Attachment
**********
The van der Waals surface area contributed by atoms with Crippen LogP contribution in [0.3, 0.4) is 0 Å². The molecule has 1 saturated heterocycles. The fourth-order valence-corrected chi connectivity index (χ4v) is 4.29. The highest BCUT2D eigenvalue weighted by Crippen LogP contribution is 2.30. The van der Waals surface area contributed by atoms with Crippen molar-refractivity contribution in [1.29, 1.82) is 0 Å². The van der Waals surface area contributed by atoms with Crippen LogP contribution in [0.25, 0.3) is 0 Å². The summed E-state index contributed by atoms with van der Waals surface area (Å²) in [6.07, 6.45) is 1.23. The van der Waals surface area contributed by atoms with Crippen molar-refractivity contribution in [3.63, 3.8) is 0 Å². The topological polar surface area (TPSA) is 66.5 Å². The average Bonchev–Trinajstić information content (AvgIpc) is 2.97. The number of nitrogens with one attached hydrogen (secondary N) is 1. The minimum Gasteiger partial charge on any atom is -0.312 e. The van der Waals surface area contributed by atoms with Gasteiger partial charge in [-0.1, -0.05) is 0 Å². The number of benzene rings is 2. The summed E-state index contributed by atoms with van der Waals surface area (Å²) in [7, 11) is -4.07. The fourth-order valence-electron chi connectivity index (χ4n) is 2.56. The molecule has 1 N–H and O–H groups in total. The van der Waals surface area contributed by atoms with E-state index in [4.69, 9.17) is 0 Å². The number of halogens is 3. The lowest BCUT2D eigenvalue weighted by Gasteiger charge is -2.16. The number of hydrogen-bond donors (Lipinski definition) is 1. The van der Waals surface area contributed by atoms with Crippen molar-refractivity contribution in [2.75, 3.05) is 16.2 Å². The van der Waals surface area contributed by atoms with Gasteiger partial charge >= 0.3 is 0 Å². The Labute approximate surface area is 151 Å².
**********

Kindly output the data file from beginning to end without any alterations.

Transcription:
The van der Waals surface area contributed by atoms with Crippen LogP contribution in [0.3, 0.4) is 0 Å². The molecule has 1 saturated heterocycles. The fourth-order valence-corrected chi connectivity index (χ4v) is 4.29. The highest BCUT2D eigenvalue weighted by Crippen LogP contribution is 2.30. The van der Waals surface area contributed by atoms with Crippen molar-refractivity contribution in [1.29, 1.82) is 0 Å². The van der Waals surface area contributed by atoms with Crippen LogP contribution in [0.25, 0.3) is 0 Å². The summed E-state index contributed by atoms with van der Waals surface area (Å²) in [6.07, 6.45) is 1.23. The van der Waals surface area contributed by atoms with Crippen molar-refractivity contribution in [3.63, 3.8) is 0 Å². The topological polar surface area (TPSA) is 66.5 Å². The average Bonchev–Trinajstić information content (AvgIpc) is 2.97. The number of nitrogens with one attached hydrogen (secondary N) is 1. The minimum Gasteiger partial charge on any atom is -0.312 e. The van der Waals surface area contributed by atoms with Gasteiger partial charge in [-0.1, -0.05) is 0 Å². The number of benzene rings is 2. The summed E-state index contributed by atoms with van der Waals surface area (Å²) in [7, 11) is -4.07. The fourth-order valence-electron chi connectivity index (χ4n) is 2.56. The molecule has 1 N–H and O–H groups in total. The van der Waals surface area contributed by atoms with E-state index in [4.69, 9.17) is 0 Å². The number of halogens is 3. The lowest BCUT2D eigenvalue weighted by Gasteiger charge is -2.16. The number of hydrogen-bond donors (Lipinski definition) is 1. The van der Waals surface area contributed by atoms with Crippen molar-refractivity contribution in [2.75, 3.05) is 16.2 Å². The van der Waals surface area contributed by atoms with Gasteiger partial charge >= 0.3 is 0 Å². The Labute approximate surface area is 151 Å².